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Schooling Scholars on Classroom Success

Teachers are workers who, like the rest of us, need and deserve better working conditions and better pay. What’s good for teachers is good for the rest of us.

Moshe Adler, TruthDig

Beverly Wilson leads her kindergarten class through a song at Lakewood Elementary School in St. Albans, W. Va., in September 2007 AP / Jeff Gentner

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These days everyone seems to think teachers need improving—even people who uncover evidence to the contrary. A group of economists from Berkeley, Harvard and Northwestern recently made headlines when they published a study that was ostensibly about the relationship between teacher quality and student success as adults. The economists made three observations. The first is that when children are assigned to kindergarten classes randomly, test scores in some classes are higher than in others. The authors argue that these differences must be due to differences in teacher performance (as well as peer effects). The second observation is that children who attend high-score kindergarten classes earn more money in their adult life. Based on these two observations, the economists conclude that we should invest in raising the quality of teachers, and The New York Times goes a step further and argues that teachersshould be paid according to their performance.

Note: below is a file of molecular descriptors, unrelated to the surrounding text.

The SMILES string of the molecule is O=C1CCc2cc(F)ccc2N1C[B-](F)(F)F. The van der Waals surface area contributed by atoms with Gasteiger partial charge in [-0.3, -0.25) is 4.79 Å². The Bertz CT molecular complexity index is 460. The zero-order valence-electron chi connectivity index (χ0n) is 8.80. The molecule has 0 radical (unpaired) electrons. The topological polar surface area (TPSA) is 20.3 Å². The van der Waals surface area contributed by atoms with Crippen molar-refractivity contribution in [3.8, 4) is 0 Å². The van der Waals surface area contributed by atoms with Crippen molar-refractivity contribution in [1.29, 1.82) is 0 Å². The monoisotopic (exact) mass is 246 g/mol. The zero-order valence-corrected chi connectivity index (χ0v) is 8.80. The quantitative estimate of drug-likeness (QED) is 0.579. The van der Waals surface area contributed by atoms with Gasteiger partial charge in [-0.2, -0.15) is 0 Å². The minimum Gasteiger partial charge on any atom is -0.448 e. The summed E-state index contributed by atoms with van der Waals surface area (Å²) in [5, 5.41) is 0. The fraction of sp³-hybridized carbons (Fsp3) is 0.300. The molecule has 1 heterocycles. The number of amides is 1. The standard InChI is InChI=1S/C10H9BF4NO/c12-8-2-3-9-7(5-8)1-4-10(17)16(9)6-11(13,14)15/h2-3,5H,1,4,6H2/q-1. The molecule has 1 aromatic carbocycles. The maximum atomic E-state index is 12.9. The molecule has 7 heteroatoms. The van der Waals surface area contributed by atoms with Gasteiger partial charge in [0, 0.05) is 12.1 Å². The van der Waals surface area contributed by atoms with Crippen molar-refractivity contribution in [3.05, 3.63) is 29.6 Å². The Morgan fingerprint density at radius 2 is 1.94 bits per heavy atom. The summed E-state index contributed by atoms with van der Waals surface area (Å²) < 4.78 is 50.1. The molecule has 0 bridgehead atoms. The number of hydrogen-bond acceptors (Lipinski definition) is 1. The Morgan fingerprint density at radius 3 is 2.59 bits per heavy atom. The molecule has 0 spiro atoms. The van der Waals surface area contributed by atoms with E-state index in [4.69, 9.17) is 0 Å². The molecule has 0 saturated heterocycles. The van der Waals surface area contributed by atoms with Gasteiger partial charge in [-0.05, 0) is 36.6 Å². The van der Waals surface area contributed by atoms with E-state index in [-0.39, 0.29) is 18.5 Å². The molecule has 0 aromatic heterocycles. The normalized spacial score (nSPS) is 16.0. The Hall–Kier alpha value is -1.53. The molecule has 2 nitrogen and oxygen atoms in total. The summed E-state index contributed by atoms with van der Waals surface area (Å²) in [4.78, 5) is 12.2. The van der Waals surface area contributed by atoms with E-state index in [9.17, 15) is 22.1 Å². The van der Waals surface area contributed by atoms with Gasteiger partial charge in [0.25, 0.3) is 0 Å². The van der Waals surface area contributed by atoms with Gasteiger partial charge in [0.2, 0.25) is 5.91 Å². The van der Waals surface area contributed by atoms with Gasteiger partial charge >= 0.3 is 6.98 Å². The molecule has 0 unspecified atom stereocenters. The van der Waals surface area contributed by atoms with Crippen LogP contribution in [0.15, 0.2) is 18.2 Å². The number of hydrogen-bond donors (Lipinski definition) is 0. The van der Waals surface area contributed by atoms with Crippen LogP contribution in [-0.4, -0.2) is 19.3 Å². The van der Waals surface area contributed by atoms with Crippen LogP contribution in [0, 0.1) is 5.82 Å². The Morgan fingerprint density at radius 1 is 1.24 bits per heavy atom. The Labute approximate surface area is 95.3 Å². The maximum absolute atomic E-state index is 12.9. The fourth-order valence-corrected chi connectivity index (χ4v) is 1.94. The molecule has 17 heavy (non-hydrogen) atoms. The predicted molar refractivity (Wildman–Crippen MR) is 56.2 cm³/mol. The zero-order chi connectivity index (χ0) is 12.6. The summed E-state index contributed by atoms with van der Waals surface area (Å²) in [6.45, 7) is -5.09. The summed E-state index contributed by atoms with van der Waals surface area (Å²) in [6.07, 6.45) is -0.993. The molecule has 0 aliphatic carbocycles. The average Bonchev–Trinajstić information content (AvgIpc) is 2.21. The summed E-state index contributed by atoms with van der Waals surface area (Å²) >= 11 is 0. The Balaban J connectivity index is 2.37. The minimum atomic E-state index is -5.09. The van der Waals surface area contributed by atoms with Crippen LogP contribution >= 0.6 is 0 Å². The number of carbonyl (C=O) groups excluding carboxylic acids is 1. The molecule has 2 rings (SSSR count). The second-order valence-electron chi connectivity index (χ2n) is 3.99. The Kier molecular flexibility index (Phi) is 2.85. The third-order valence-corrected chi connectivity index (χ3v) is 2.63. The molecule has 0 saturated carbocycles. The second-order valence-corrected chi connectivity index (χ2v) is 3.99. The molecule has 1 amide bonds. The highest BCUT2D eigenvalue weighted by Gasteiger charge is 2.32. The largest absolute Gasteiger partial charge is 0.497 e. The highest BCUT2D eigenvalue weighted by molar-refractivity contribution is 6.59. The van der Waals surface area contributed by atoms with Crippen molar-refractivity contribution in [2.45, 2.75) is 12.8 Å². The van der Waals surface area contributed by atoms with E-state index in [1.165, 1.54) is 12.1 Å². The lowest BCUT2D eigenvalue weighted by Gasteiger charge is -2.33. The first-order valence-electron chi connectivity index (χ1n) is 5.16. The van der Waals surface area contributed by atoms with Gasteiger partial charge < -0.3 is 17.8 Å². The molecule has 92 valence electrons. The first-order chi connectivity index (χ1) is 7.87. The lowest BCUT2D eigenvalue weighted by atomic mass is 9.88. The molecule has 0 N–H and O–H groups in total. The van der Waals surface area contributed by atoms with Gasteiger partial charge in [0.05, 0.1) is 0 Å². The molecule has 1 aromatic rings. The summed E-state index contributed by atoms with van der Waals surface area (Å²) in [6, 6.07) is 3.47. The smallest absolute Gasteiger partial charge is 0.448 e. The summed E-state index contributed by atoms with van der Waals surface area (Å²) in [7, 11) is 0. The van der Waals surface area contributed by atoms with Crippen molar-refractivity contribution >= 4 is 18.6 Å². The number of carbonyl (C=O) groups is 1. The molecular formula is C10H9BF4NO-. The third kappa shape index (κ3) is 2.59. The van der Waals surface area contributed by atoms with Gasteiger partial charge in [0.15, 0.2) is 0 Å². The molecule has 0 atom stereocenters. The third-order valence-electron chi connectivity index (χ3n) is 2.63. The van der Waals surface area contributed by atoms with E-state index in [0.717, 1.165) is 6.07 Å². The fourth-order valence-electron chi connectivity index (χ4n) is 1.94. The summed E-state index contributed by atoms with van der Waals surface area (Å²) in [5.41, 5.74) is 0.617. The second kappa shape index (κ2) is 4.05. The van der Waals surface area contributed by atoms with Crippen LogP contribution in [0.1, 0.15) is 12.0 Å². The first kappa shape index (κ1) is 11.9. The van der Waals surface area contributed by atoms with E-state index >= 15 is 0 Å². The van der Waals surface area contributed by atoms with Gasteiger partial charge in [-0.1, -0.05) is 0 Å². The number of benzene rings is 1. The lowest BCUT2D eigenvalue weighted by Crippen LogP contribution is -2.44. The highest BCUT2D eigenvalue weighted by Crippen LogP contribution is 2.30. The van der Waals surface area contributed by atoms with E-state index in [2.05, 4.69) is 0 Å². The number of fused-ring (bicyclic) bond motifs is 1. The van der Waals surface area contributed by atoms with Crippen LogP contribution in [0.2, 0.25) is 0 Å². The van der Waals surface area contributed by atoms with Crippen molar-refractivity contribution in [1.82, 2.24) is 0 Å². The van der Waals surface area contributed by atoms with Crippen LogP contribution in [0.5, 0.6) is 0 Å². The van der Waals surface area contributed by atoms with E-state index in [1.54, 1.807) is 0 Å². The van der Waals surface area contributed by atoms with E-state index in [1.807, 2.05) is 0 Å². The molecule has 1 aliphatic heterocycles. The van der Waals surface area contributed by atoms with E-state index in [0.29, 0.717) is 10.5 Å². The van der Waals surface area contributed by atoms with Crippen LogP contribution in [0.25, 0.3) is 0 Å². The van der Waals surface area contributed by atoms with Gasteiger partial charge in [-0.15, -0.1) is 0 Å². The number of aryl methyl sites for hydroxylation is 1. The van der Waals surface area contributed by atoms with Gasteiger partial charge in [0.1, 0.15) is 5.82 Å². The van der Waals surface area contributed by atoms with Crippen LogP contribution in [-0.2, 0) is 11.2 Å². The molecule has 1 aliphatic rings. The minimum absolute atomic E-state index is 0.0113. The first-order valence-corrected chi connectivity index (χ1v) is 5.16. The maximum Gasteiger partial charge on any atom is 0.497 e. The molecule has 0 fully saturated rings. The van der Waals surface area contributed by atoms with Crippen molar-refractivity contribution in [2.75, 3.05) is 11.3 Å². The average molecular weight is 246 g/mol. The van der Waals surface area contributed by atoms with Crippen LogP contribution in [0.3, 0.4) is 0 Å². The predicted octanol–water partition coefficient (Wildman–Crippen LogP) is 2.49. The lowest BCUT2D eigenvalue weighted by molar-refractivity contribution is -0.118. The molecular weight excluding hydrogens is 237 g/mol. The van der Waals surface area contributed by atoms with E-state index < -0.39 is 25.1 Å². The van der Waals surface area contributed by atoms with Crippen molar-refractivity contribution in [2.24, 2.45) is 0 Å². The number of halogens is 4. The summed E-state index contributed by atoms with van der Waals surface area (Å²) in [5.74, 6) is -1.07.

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However, the economists also made a third observation that they dismissed as having no bearing on their conclusions: Children who attend high-score classes in kindergarten perform only negligibly better on standardized tests than other students in later years. Why? The authors claim this finding isn’t important. As Raj Chetty of Harvard, one of the economists who produced the study, told the New York Times, “We don’t really care about test scores. We care about adult outcomes.”

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Playing With Teen Sex Statistics: A Lesson in Lies

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If most high school kids aren’t having sex yet, that means that it’s that much more important to get them good sex education, so when they start having sex---and statistics overwhelmingly show that they will---they know how to make healthy choices.

Amanda Marcotte,  RHRealityCheck.org